Brace yourselves. We know it’s early, but we’re going to drop the C-word.
Yep, Christmas. It’s closer than you might think, and with warnings of shortages of everything from turkeys to toilet rolls, it might be time to get prepared.
That doesn’t mean splashing cash with wild abandon.
We know it’s tempting to go big and blow the budget, especially after last year’s disappointing festive season, but don’t forget your savings goals.
There are ways to get ready without spending a load of money.
Just heed these tips from the experts at Offer Of The Day.
Set a budget just for Christmas
Get realistic about how much you want – and can afford – to spend on Christmas. Get out a pen and paper (or a spreadsheet, whatever you prefer) and establish exactly what you’re spending on each key category – presents, socialising, decorations, food.
This is absolutely key. Don’t skip this step.
Once you have that budget handy, you can refer back to it and ensure you don’t overspend simply because you’re not sure how much you can afford.
Get ahead with the shopping
‘While you might get a few strange looks for starting your Christmas shopping in October, starting early allows you to spread the expenses over a longer period of time,’ say the Offer Of The Day team.
‘Not only will you not need to be rushing around spending hundreds at a time to make sure everything is bought on time, but it will be a much more relaxed process too.’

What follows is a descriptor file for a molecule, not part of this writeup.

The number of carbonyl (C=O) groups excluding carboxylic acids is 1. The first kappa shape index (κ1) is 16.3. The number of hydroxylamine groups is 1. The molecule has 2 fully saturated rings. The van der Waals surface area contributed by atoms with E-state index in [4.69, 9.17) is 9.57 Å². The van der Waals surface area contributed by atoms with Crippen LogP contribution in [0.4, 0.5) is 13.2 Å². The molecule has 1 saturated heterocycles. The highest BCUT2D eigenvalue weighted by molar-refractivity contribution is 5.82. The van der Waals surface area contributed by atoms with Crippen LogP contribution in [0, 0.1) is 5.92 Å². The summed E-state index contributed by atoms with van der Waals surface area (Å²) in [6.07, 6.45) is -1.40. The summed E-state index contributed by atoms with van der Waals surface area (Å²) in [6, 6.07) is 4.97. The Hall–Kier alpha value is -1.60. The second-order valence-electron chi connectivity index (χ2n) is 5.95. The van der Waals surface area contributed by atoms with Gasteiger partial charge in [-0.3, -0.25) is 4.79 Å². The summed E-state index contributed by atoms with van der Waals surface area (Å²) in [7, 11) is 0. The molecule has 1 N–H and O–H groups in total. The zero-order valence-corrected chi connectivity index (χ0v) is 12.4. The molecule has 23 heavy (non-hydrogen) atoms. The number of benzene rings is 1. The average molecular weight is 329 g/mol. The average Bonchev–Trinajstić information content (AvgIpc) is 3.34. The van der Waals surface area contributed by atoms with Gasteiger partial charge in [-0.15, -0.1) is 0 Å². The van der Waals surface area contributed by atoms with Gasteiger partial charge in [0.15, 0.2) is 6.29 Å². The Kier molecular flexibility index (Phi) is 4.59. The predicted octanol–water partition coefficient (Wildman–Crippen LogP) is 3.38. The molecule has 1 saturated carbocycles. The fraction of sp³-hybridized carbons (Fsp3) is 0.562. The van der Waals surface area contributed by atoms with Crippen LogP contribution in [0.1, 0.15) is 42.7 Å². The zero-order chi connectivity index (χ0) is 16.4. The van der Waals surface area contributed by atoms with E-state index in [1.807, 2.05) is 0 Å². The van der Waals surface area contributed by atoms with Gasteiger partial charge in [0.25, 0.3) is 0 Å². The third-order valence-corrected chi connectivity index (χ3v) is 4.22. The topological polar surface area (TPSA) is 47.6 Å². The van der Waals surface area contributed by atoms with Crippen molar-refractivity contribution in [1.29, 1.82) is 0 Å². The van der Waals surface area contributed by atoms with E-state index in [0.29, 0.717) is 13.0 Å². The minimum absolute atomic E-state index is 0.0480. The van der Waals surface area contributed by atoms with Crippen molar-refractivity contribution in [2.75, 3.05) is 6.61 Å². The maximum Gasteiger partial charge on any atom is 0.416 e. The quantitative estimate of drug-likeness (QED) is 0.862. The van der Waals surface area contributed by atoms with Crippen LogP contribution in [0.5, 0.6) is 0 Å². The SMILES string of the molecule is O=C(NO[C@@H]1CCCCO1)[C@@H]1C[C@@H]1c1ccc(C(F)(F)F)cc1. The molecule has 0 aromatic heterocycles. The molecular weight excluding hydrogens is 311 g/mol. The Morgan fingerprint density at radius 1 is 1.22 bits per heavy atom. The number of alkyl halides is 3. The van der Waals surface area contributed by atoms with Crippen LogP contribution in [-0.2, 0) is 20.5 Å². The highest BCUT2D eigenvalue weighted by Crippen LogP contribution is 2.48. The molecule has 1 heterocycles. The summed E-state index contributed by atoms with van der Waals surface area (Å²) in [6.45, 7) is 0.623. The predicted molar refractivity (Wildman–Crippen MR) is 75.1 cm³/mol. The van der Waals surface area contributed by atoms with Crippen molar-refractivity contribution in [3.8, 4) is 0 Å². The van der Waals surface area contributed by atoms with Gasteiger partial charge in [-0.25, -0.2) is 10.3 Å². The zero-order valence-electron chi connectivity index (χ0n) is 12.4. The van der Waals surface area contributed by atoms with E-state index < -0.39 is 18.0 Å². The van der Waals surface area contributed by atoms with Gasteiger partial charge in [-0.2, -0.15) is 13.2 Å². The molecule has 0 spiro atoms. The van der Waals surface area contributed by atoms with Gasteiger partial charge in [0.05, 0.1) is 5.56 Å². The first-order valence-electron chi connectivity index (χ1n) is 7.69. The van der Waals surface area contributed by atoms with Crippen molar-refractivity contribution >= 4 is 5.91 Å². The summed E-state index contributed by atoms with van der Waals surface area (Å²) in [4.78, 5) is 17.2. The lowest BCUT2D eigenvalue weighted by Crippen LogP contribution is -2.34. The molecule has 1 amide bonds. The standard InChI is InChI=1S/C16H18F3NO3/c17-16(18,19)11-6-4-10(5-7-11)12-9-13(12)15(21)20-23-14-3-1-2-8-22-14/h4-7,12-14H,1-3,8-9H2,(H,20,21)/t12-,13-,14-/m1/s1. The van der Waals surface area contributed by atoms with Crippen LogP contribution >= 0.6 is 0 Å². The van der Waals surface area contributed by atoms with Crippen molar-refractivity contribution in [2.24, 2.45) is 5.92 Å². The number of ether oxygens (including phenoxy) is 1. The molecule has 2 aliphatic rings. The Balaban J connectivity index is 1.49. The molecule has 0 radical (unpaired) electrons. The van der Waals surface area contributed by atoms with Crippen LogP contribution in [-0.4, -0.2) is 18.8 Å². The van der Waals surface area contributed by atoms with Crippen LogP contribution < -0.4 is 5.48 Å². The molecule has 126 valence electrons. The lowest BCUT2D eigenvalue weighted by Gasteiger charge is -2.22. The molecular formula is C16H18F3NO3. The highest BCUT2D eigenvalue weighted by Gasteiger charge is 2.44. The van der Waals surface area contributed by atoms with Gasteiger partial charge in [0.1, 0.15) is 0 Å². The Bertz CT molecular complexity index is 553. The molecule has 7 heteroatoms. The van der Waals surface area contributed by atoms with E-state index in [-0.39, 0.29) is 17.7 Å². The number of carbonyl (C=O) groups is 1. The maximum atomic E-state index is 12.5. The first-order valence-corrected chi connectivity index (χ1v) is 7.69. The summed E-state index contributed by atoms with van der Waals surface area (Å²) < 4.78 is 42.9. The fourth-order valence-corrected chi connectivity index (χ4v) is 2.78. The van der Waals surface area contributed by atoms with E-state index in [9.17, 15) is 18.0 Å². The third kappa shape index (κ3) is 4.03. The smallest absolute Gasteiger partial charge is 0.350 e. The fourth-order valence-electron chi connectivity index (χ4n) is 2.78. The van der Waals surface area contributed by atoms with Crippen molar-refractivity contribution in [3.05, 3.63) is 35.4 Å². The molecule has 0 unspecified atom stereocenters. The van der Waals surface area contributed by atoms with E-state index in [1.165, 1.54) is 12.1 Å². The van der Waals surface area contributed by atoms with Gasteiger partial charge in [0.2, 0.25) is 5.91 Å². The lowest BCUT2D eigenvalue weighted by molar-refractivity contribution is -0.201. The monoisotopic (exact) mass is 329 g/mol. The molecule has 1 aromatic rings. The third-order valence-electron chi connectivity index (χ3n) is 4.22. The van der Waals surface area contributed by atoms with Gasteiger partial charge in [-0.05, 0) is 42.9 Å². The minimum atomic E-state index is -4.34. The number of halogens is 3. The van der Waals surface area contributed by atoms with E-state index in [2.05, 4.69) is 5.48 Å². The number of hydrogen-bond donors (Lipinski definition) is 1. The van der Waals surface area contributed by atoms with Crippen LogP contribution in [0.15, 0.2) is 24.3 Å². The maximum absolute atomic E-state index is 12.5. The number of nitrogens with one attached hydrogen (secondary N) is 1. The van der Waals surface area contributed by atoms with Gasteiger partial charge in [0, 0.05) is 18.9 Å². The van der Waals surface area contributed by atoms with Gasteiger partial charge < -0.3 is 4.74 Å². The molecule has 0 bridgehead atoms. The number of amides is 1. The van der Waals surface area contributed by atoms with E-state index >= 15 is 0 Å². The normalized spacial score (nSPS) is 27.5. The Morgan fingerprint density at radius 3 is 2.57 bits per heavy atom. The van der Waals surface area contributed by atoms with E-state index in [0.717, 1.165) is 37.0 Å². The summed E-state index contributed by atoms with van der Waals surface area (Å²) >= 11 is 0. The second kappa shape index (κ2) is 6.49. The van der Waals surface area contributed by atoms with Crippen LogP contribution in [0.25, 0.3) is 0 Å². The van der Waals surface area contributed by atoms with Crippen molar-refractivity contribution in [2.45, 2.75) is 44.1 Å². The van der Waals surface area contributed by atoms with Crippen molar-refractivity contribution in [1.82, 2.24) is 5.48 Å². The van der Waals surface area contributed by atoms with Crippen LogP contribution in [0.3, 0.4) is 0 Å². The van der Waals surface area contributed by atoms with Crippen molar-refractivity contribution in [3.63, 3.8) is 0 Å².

Cut out unneccessary items from your plans
Embrace a more pared-back approach to Christmas and work out which things you don’t really need.
‘Although the thought of buying tons of ribbons, bows and fancy tablecloths is super tempting, it’s not essential,’ say the experts. ‘Ribbons and bows just end up being thrown away, so spending a fortune to dress up your wrapped presents just goes to waste.
‘Same goes for fancy tablecloths; they’ll most likely get stained, and they’ll be covered up with all of the food anyway, so nobody will be paying attention to it.’
Ask people to pitch in
‘Whether you’re hosting a party or the Christmas day meal, getting people to pitch in not only makes it cheaper, but it also makes it easier for you.
‘If you’re planning to put on a spread, ask people to each bring something with them, or ask them to bring a bottle of something special.
‘It will save you so much time and money in the long run.’
Buy an artificial tree
Real trees are great, but getting a new one every year is pricey… and often, by the time Christmas day arrives, it looks a bit worse for wear.
Get a good quality artificial tree, look after it well, and keep rolling it out year after year.
Propose a Secret Santa
The OOTD team suggest: ‘If you’re part of a big group of friends or colleagues, opt for doing Secret Santa rather than buying gifts for everyone individually. It will save a lot of money, you’ll all agree on a budget, and it also saves you from running around panicking not knowing what to buy everyone.’
Talk to loved ones about costs
We know it sounds awkward, but now’s the time to set some realistic expectations.
If you’re struggling with money or prioritising saving up for something big, have an honest chat with friends and family about how to limit the damage.
‘You can all come together and agree on limits for gifts, and this will be especially good for those with big families where buying a gift for every family member can quickly start to add up,’ say the experts.
Expertise provided exclusively from Offer Of The Day.
Credit: Original article published here.